MUMBAI: Do the shareholding ‘arrangements’ in Gulf countries between the foreign shareholders, who really own the business, and nationals, who are known as ‘sleeping partners, pose a risk for the original owners?
The foreign ownership law in the GCC countries such as UAE, Qatar and Kuwait disallows foreigners from owning majority shareholding in businesses there, except the UAE free zones where foreigners can have 100% ownership.
In a good number of businesses while the foreigners invest the most or full, legally the majority shareholding on official records are in the names of GCC shareholders and this ‘system of trust’ has not really been red-flagged and has worked in most cases.
But this has not removed the inherent risk in the system. Should the ‘sleeping partner’ assert his rights, the original investor has no option but to concede ownership to the majority shareholder on record. The GCC laws do not adequately provide for the rights of minority shareholders.
For instance, documents released in connection with the recent IPO of a leading Indians-owned company with GCC-wide operations cautioned: “Whether initiated by a regulator or in a dispute with a local nominee shareholder, these shareholder arrangements may be held to violate local law, the penalties for which could include criminal sanctions against us, the closure of our business in the country or fines.”
The risk factors further state that, “in the event of a dispute with our local shareholders, our shareholder arrangements may be void if they violate local law, which could reduce our corporate and economic rights in the affected business to that of a minority shareholder.”
With the corporate laws the world over having seen key changes and many countries having incorporated additional checks and balances, the GCC ‘arrangements’ also have come in for scrutiny within the corporate world. Though the risk factors in ‘black and white’ may not raise alarm among the Indian business community in the GCC as their trust is time-tested, the risk factors cannot be glossed over, according to corporate experts.
While the UAE, Qatar and Kuwait allow foreign ownership in companies up to 49 per cent, Oman allows up to 70 per cent, whereas Bahrain and Saudi allow foreigners to own full interests in their business. Within the UAE offshore centres and free zones, the foreign ownership can go up to 100 per cent.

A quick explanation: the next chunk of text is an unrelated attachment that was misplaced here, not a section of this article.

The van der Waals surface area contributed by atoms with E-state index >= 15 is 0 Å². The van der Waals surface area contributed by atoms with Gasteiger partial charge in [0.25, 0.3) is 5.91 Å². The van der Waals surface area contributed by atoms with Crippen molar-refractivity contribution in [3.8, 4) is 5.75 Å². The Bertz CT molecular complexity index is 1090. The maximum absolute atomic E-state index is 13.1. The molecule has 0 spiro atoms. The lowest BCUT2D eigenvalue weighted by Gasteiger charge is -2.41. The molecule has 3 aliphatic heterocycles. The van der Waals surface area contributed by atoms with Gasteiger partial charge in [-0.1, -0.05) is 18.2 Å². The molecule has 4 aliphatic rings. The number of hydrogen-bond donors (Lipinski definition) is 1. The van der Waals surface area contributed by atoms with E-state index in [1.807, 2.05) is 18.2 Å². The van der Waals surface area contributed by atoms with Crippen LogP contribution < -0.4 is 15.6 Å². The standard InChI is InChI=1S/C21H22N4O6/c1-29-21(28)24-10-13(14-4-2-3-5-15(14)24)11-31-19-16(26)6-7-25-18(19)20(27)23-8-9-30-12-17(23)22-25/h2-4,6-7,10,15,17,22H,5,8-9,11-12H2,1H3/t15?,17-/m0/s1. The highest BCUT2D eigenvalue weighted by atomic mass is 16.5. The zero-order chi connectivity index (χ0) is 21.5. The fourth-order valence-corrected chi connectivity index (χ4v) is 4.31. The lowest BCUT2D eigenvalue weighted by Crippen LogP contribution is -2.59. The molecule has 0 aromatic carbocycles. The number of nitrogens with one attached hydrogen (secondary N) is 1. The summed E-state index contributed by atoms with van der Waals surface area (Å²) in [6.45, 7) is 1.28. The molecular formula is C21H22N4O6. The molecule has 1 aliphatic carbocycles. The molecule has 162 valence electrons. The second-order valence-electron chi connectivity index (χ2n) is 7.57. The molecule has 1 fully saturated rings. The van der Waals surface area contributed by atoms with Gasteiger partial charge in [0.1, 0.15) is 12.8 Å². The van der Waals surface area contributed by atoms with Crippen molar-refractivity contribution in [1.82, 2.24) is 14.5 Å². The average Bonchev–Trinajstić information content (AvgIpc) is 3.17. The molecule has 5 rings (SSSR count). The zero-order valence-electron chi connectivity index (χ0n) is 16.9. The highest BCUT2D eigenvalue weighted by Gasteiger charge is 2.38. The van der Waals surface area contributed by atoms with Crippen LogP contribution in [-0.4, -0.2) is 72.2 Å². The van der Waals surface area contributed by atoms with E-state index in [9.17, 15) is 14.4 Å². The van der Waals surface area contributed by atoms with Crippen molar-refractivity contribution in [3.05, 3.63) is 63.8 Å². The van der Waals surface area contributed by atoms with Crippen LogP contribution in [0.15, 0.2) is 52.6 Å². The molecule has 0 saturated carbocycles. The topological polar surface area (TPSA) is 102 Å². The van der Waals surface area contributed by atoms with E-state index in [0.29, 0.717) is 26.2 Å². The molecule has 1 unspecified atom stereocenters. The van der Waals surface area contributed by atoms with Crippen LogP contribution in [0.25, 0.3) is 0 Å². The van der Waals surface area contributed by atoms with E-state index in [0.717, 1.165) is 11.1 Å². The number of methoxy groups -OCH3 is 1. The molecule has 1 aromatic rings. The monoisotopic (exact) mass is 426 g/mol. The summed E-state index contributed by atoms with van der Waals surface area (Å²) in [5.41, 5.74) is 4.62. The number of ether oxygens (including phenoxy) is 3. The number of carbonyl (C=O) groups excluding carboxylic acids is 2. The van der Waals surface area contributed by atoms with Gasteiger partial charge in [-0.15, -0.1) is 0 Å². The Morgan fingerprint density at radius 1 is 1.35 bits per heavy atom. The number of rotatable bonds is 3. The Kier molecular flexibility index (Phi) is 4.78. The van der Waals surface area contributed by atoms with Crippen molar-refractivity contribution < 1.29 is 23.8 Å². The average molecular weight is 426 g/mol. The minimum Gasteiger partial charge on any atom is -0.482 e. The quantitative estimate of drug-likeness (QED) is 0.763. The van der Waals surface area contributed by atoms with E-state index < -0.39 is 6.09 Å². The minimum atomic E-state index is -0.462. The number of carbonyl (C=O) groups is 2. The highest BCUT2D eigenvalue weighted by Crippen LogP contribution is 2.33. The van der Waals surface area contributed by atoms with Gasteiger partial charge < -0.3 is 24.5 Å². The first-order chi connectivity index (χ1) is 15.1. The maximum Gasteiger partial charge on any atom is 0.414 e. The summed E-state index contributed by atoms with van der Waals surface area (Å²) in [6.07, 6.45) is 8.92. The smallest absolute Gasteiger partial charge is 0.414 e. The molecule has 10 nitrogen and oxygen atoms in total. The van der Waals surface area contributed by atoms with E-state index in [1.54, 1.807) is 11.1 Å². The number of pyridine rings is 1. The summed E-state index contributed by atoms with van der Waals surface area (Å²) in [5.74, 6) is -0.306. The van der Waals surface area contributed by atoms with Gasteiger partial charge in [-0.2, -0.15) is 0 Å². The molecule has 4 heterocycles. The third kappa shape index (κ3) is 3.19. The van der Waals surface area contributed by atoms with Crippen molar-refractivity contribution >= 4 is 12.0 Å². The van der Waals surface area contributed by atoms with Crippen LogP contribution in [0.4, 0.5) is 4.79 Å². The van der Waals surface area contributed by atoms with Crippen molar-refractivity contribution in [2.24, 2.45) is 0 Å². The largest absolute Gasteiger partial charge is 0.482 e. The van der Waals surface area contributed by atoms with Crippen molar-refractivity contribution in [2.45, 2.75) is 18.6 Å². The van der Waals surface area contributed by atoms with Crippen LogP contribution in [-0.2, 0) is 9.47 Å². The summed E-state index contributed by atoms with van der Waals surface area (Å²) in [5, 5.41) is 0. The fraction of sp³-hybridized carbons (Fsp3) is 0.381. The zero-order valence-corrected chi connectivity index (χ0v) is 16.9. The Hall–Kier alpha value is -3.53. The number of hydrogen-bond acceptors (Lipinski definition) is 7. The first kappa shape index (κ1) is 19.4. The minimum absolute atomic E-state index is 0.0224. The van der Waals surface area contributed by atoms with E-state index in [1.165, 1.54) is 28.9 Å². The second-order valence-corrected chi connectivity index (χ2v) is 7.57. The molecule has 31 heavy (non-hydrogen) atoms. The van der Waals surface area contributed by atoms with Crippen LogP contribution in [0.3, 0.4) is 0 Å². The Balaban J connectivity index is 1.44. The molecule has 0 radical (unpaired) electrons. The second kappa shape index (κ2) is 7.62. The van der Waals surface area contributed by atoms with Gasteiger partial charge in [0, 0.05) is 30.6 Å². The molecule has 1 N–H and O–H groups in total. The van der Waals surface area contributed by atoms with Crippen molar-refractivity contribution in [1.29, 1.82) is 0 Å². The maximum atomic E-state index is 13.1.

Interestingly, the foreign investors get around this ownership challenge by executing internal agreements between the GCC partners and the foreign shareholders outside the Corporate Law, and these ‘loose agreements – as some legal experts call this, form the cornerstone that determine the dividends (profit) and the management control in such businesses.
While there are hundreds of large businesses with turnover running into hundreds of millions of dollars, a big chunk of them are ‘owned’ by Indians – though not on official government records. There are really big names too on the list.
“The foreign ownership laws provide that nationals must hold a majority of the shares of our subsidiaries incorporated in each of the UAE, Kuwait, Qatar and Jordan. Further, in Oman nationals are required to hold at least 30 per cent of the shares of our Omani subsidiaries,” the IPO document explained.
In fact, the foreigners have typically entered into shareholder arrangements with local shareholders that provide foreign investors with management control and a majority of the dividends or profits from their business, notwithstanding their minority legal shareholding.
The local shareholder acts as nominee for the foreign majority shareholder for the purpose of fulfilling foreign ownership requirements, and the local shareholder is only entitled to an annual fee (irrespective of actual profits) and is not involved in the company’s management.
The foreign shareholders consolidate their minority shareholding in these businesses in their financial statements on the basis of these shareholder arrangements. In many cases, these shareholder arrangements are effected through trust agreements in GCC states, where legal recognition of concepts of trusts or beneficial ownership is uncertain.
Moreover, the enforceability of such arrangements remains subject to applicable local laws of these jurisdictions, for example, the Proxy Law in Qatar and the Concealment Law in the UAE. There can be no assurance that foreign shareholders will be able to continue to exercise control over their subsidiaries in these jurisdictions, if such arrangements are held to be unenforceable, including on account of these arrangements being interpreted by relevant authorities as contrary to the spirit of such local laws.
“If we are unable to enforce our rights as a beneficial shareholder due to a conflict between the shareholders’ agreement
and the constitutional documents of the company, the local laws provide that the constitutional documents prevail, and our inability to enforce the shareholders’ agreement may adversely affect our business and results of operations,” the document elaborated.